Essential Eight as recommended by the Australian Government
Posted on 27 July 2020
The Essential Eight, is recommended as a baseline strategy for organizations to implement to prevent cyber security incidents. Implementing the Essential Eight makes it much harder for systems to be compromised and proactively reduce costs than having to respond to a large-scale cyber security incident.
Mitigation Strategies to Prevent Malware Deliver and Execution
Application control to prevent execution of unapproved/malicious programs including .exe, DLL, scripts, and installers.
Why: All non-approved applications are prevented from executing.
Patch applications e.g. Flash, web browsers, Microsoft Office, Java, and PDF viewers. Path/mitigate computers with ‘extreme risk’ vulnerabilities within 48 hours. Use the latest version of applications.
Why: Security vulnerabilities in applications can be used to execute malicious code on systems.
Configure Microsoft Office macro settings to block macros from the internet, and only allow vetted macros either in ‘trusted locations’ with limited write access or digitally signed with trusted certificate.
Why: Microsoft Office macros can be used to deliver and execute malicious code on systems.
User application hardening. Configure web browsers to block Flash (ideally uninstall it), ads and Java on the internet. Disable unneeded features in Microsoft Office, web browsers and PDF viewers.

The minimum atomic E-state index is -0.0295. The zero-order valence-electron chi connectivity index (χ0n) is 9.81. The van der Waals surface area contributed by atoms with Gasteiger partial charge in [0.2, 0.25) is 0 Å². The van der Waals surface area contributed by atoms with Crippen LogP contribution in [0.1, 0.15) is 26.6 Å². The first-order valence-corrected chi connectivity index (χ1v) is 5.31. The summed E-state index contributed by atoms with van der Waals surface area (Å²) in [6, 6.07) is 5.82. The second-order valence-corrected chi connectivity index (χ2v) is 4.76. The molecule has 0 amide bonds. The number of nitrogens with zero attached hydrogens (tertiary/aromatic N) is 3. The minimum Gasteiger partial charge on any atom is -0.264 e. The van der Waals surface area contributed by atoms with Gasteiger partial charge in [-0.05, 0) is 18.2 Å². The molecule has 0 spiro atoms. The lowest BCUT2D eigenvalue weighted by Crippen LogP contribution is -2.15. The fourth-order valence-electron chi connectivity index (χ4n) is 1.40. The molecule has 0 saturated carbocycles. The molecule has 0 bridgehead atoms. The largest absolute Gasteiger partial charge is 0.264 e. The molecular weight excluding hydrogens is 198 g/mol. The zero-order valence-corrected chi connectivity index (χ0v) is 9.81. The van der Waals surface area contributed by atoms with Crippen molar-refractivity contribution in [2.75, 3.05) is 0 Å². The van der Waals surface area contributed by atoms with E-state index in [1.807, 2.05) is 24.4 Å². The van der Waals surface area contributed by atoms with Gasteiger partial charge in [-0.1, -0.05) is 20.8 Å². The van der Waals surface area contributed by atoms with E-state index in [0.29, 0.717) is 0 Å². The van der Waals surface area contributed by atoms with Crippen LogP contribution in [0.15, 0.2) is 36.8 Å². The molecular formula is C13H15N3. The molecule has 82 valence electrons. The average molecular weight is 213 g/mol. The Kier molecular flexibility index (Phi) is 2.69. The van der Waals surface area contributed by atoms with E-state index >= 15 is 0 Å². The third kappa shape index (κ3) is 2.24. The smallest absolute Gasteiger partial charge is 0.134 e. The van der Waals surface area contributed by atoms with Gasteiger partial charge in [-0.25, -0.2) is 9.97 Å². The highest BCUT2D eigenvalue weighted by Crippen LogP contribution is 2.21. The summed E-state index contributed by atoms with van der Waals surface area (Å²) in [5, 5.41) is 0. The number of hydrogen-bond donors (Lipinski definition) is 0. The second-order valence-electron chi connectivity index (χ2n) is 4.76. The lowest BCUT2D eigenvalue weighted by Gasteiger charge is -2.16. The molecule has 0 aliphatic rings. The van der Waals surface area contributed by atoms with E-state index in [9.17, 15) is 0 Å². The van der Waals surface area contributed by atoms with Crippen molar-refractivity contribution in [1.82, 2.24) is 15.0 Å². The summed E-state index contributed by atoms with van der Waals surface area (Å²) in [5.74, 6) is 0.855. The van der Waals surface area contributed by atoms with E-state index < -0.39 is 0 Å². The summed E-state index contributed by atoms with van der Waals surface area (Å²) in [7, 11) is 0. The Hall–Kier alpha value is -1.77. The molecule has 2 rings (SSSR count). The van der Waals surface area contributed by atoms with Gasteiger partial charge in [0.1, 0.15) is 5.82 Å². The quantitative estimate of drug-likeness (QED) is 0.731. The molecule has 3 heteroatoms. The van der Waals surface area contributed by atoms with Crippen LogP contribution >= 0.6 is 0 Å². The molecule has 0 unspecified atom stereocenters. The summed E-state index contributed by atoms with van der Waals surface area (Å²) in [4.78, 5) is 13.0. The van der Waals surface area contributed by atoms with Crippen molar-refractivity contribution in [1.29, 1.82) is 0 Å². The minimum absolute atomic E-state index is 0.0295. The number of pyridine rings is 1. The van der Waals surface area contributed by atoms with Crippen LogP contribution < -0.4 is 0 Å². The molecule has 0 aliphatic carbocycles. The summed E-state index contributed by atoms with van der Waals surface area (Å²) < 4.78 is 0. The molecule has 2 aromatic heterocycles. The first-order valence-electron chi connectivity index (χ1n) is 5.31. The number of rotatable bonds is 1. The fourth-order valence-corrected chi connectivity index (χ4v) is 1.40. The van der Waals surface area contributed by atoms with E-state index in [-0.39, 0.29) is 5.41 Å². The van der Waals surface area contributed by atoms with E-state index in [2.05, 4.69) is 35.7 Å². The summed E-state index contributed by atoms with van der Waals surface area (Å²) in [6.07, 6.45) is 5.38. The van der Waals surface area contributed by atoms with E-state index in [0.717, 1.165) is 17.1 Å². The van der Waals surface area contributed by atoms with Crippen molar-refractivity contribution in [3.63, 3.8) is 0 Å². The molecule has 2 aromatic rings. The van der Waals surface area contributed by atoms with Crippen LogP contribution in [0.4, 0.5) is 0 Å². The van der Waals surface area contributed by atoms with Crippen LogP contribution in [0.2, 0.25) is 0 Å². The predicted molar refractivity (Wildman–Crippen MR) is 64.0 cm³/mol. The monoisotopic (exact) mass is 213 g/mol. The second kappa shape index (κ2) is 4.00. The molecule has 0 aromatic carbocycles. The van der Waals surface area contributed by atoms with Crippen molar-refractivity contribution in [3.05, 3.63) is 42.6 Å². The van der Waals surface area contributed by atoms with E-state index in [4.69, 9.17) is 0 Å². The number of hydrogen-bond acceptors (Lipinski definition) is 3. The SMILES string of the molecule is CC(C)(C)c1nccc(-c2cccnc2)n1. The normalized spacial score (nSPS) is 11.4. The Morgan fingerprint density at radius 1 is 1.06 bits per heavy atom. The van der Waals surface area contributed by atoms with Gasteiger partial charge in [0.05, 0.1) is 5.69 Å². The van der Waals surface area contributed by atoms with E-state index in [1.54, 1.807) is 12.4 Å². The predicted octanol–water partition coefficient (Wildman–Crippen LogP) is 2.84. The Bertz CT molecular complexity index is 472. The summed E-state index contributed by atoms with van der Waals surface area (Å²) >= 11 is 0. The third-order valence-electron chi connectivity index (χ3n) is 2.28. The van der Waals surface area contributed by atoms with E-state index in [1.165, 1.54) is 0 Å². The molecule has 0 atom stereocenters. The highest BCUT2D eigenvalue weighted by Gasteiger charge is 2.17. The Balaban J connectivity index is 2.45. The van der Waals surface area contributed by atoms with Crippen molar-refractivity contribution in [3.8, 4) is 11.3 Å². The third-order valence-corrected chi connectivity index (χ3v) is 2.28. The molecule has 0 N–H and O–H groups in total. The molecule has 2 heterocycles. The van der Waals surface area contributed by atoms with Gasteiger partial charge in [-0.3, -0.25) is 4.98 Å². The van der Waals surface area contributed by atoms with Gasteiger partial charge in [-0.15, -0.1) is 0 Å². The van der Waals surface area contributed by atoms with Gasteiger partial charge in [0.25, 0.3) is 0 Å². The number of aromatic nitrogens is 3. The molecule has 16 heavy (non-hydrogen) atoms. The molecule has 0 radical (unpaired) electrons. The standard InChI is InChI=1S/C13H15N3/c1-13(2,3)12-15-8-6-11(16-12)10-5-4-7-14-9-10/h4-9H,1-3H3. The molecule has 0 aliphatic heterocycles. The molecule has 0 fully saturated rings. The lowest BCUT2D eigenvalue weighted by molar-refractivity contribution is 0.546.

Why: Flash, ads and Java are popular ways to deliver and execute malicious code on systems.
Mitigation Strategies to Limit the Extent of Cyber Security Incidents
Restrict administrative privileges to operating systems and applications based on user duties. Regularly revalidate the need for privileges. Do not use privileged accounts for reading email and web browsing.
Why: Admin accounts are the ‘keys to the kingdom.’ Adversaries use these accounts to gain full access to information and systems.
Path operating systems. Path/mitigate computes (including network devices) with ‘extreme risk’ vulnerabilities within 48 hours. Use the latest operating system version. Do not use unsupported versions.
Why: Security vulnerabilities in operating systems can be used to further the compromise of systems.
Multi-factor authentication including for VPNs, RDP, SSH and other remote access, and for all uses when they perform a privileged action or access an important (sensitive/high-availability) date repository.
Why: Stronger user authentication makes it harder for adversaries to access sensitive information and systems.
Mitigation Strategies to Recover Data and System Availability
Daily backups of important new/changed data, software, and configuration settings, stored disconnected, kept for at least three months. Test restoration initially, annually, and when IT infrastructure changes.
Why: To ensure information can be accessed following a cyber security incident (e.g. a ransomware incident).